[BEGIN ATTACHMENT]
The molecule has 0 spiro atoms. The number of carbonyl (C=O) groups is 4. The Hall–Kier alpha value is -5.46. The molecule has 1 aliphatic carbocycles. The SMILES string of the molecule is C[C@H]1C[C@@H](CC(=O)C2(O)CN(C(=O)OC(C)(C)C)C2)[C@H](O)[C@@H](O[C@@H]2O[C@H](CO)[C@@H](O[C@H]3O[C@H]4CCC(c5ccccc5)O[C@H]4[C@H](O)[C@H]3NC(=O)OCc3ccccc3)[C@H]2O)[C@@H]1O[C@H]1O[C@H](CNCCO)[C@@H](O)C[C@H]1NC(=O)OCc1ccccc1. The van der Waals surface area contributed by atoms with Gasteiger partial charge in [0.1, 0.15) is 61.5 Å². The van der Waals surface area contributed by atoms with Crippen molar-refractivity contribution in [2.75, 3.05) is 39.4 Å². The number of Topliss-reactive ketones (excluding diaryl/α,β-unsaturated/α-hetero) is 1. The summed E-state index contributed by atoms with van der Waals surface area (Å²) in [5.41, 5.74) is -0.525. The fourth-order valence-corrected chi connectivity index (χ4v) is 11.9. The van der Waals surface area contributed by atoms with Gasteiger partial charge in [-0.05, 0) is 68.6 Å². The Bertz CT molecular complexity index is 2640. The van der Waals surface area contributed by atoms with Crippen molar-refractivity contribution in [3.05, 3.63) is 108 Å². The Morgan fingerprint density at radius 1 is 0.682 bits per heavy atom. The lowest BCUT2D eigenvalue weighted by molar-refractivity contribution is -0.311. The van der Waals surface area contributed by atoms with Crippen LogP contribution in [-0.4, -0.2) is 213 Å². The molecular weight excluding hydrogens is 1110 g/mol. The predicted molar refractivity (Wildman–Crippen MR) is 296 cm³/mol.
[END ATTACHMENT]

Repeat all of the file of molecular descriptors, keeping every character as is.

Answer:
The molecule has 0 spiro atoms. The number of carbonyl (C=O) groups is 4. The Hall–Kier alpha value is -5.46. The molecule has 1 aliphatic carbocycles. The SMILES string of the molecule is C[C@H]1C[C@@H](CC(=O)C2(O)CN(C(=O)OC(C)(C)C)C2)[C@H](O)[C@@H](O[C@@H]2O[C@H](CO)[C@@H](O[C@H]3O[C@H]4CCC(c5ccccc5)O[C@H]4[C@H](O)[C@H]3NC(=O)OCc3ccccc3)[C@H]2O)[C@@H]1O[C@H]1O[C@H](CNCCO)[C@@H](O)C[C@H]1NC(=O)OCc1ccccc1. The van der Waals surface area contributed by atoms with Gasteiger partial charge in [0.1, 0.15) is 61.5 Å². The van der Waals surface area contributed by atoms with Crippen molar-refractivity contribution in [2.75, 3.05) is 39.4 Å². The number of Topliss-reactive ketones (excluding diaryl/α,β-unsaturated/α-hetero) is 1. The summed E-state index contributed by atoms with van der Waals surface area (Å²) in [5.41, 5.74) is -0.525. The fourth-order valence-corrected chi connectivity index (χ4v) is 11.9. The van der Waals surface area contributed by atoms with Gasteiger partial charge in [-0.05, 0) is 68.6 Å². The Bertz CT molecular complexity index is 2640. The van der Waals surface area contributed by atoms with Crippen molar-refractivity contribution in [3.05, 3.63) is 108 Å². The Morgan fingerprint density at radius 1 is 0.682 bits per heavy atom. The lowest BCUT2D eigenvalue weighted by molar-refractivity contribution is -0.311. The van der Waals surface area contributed by atoms with Crippen LogP contribution in [-0.4, -0.2) is 213 Å². The molecular weight excluding hydrogens is 1110 g/mol. The predicted molar refractivity (Wildman–Crippen MR) is 296 cm³/mol.